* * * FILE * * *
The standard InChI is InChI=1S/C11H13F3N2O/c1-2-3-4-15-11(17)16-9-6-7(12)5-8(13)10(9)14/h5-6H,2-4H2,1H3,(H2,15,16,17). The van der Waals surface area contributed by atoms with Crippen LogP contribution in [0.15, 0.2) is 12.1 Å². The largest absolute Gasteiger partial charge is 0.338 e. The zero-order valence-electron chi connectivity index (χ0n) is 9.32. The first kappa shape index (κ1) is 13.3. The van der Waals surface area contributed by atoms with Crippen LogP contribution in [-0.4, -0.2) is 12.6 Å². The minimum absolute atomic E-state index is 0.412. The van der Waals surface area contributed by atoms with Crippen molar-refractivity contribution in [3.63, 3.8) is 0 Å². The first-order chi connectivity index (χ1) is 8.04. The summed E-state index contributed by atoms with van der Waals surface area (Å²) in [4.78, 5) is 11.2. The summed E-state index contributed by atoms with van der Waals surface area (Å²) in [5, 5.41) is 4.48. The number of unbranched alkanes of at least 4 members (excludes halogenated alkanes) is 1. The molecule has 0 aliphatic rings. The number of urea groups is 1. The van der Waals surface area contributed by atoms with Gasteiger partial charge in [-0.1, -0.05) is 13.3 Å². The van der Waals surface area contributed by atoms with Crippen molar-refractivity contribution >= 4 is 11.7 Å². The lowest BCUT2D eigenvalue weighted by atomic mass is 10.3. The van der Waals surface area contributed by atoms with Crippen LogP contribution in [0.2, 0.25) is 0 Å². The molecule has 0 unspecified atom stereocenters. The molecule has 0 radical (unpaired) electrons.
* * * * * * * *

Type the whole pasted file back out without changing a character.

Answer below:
The standard InChI is InChI=1S/C11H13F3N2O/c1-2-3-4-15-11(17)16-9-6-7(12)5-8(13)10(9)14/h5-6H,2-4H2,1H3,(H2,15,16,17). The van der Waals surface area contributed by atoms with Crippen LogP contribution in [0.15, 0.2) is 12.1 Å². The largest absolute Gasteiger partial charge is 0.338 e. The zero-order valence-electron chi connectivity index (χ0n) is 9.32. The first kappa shape index (κ1) is 13.3. The van der Waals surface area contributed by atoms with Crippen LogP contribution in [-0.4, -0.2) is 12.6 Å². The minimum absolute atomic E-state index is 0.412. The van der Waals surface area contributed by atoms with Crippen molar-refractivity contribution in [3.63, 3.8) is 0 Å². The first-order chi connectivity index (χ1) is 8.04. The summed E-state index contributed by atoms with van der Waals surface area (Å²) in [4.78, 5) is 11.2. The summed E-state index contributed by atoms with van der Waals surface area (Å²) in [5, 5.41) is 4.48. The number of unbranched alkanes of at least 4 members (excludes halogenated alkanes) is 1. The molecule has 0 aliphatic rings. The number of urea groups is 1. The van der Waals surface area contributed by atoms with Gasteiger partial charge in [-0.1, -0.05) is 13.3 Å². The van der Waals surface area contributed by atoms with Crippen molar-refractivity contribution >= 4 is 11.7 Å². The lowest BCUT2D eigenvalue weighted by atomic mass is 10.3. The van der Waals surface area contributed by atoms with Crippen LogP contribution in [0.2, 0.25) is 0 Å². The molecule has 0 unspecified atom stereocenters. The molecule has 0 radical (unpaired) electrons.